Excellent point.


Quote:
Originally Posted by samban View Post

Andriods Trip of Death to China

Ill take the iPhone 4s Death Grip over Androids KungFu Grip.
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post #179 of 211
Quote:
Originally Posted by Gwydion View Post

Repeating it a milion times won't make it more true

actually it does.
post #180 of 211
Having a hard time understanding what the problem with the app was. Was it that a Chinese guy made some app that required registration, which was pre-filled with info on the phone? Or was this a wallpaper app that secretly grabbed data from the SIM card and sent it over to some guy in China?

If it's the first scenario - well it's not such a big deal. As long as users know that their info is being sent and agree to it, it becomes about social engineering and not malicious software.

If it's the second then I sure hope that Android adopts apple-like stance to pre screening their apps, though I'm not sure how they would save face if they did that.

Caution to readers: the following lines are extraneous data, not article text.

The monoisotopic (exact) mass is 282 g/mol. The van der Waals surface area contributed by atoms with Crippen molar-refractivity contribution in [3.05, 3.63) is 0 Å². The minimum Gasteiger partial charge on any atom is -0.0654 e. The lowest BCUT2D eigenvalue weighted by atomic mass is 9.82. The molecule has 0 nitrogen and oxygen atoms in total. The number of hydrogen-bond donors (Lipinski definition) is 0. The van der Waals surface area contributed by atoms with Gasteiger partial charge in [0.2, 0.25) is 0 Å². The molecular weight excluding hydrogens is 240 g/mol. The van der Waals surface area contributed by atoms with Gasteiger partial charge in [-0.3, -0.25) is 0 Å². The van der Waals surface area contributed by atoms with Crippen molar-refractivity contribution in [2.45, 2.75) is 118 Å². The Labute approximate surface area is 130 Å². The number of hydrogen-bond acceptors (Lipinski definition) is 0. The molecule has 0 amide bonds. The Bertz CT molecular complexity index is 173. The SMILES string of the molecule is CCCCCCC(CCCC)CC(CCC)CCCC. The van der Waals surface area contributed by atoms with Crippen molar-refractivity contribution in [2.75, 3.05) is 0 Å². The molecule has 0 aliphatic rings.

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post #181 of 211
Quote:
Originally Posted by notanapplefanboy View Post

Update: We received a note from Jussi Nieminen, who indicated the data fields being retrieved, as reported by VentureBeat, are incorrect. Texting and browser history are apparently not retrieved, but your phone number, phone ID, and voicemail fields are. And, since it's not unheard of for voicemail entries to include a password when setup on a phone, it's possible they could wind up with that too. Also, the popularity of the app was apparently misstated, with actual downloads somewhere south of 250,000

Thanks for the update. No doubt the kind folks at AI will eventually revise their story again to reflect the new information. Perhaps.

I doubt they'll change the headline for it in the news page though.